Soong so͝ong [key]
, Mandarin Song,
Chinese family, prominent in public affairs. Soong Yao-ju
or Charles Jones Soong,
1866–1918, graduated from Vanderbilt Univ. and, after returning to China (1886), was a Methodist missionary in Shanghai. He resigned from mission work in 1892 and thereafter was a successful merchant. Soong Tzu-wen,
better known as T. V. Soong,
1894–1971, his most distinguished son, was educated at Harvard and later (1917–23) engaged in private business in China. He occupied several official positions in the Kuomintang
government, including governor of the Central Bank of China and minister of finance (1928–31, 1932–33); minister of foreign affairs (1942–45); and president of the Executive Yüan (1945–47). After failing to reconcile Communist and Nationalist governments in 1949, he moved to the United States.
The three daughters of C. J. Soong were also prominent. Soong Ai-ling, 1890–1973, graduated from Wesleyan College in Macon, Ga. She married the wealthy widower K'ung Hsiang-hsi and engaged in child welfare work. Soong Ch'ing-ling or Song Qingling, 1892–1981, also graduated from Wesleyan College. She early became prominent in revolutionary politics, and in 1914 she married Sun Yat-sen in Japan. After Sun's death (1925) she was elected (1926) to the Kuomintang central executive committee. After the expulsion (1927) of the Communists, she resigned and went abroad. The outbreak (1937) of the Sino-Japanese War reconciled her with the Kuomintang until 1946. From 1949 until her death she served as vice chairman of the government of the People's Republic of China. In 1951 she was awarded the Stalin Peace Prize, and in 1953 a collection of her writings, Struggle for New China, was published. Soong Mei-ling, c.1897–2003, graduated from Wellesley College. An anti-Communist, she married Chiang Kai-shek in 1927. She was a member of the Legislative Yüan (1930–32) and secretary-general of the Chinese Aeronautical Affairs Commission (1936–38). In 1945 she became a member of the central executive committee of the Kuomintang. Through numerous articles, broadcasts, and travel to the United States, she sought to enlist American support for the Chinese Nationalists against the Communists. She lived in the United States after Chiang's death (1975).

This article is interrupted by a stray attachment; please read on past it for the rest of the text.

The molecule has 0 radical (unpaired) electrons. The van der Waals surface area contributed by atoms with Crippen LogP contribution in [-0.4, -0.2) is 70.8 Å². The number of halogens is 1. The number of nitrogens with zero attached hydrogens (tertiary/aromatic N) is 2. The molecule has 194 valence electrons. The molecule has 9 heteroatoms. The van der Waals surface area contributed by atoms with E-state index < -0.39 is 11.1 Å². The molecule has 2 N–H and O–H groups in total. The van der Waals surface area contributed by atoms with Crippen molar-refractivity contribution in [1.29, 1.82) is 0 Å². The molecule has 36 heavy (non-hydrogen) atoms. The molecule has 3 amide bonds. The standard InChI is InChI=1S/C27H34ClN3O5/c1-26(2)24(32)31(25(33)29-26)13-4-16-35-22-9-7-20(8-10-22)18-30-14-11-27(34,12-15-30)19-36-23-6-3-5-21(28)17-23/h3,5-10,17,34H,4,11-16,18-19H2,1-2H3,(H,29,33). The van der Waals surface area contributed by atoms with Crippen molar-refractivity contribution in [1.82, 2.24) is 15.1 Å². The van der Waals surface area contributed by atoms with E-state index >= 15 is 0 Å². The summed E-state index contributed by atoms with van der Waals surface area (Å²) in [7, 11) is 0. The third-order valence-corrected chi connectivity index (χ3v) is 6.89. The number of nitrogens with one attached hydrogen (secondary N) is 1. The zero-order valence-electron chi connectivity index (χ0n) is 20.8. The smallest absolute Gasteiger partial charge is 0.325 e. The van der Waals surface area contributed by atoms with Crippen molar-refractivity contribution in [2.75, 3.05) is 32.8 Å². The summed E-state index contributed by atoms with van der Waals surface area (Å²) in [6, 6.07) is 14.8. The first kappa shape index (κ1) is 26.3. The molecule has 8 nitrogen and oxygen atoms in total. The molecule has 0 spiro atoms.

See E. Hahn, The Soong Sisters (1941, repr. 1970); S. Seagrave, The Soong Dynasty (1985); L. T. Li, Madame Chiang Kai-Shek (2006); H. Pakula, The Last Empress: Madame Chiang Kai-shek and the Birth of Modern China (2009); J. Chang, Big Sister, Little Sister, Red Sister (2019).
The Columbia Electronic Encyclopedia, 6th ed. Copyright © 2012, Columbia University Press. All rights reserved.
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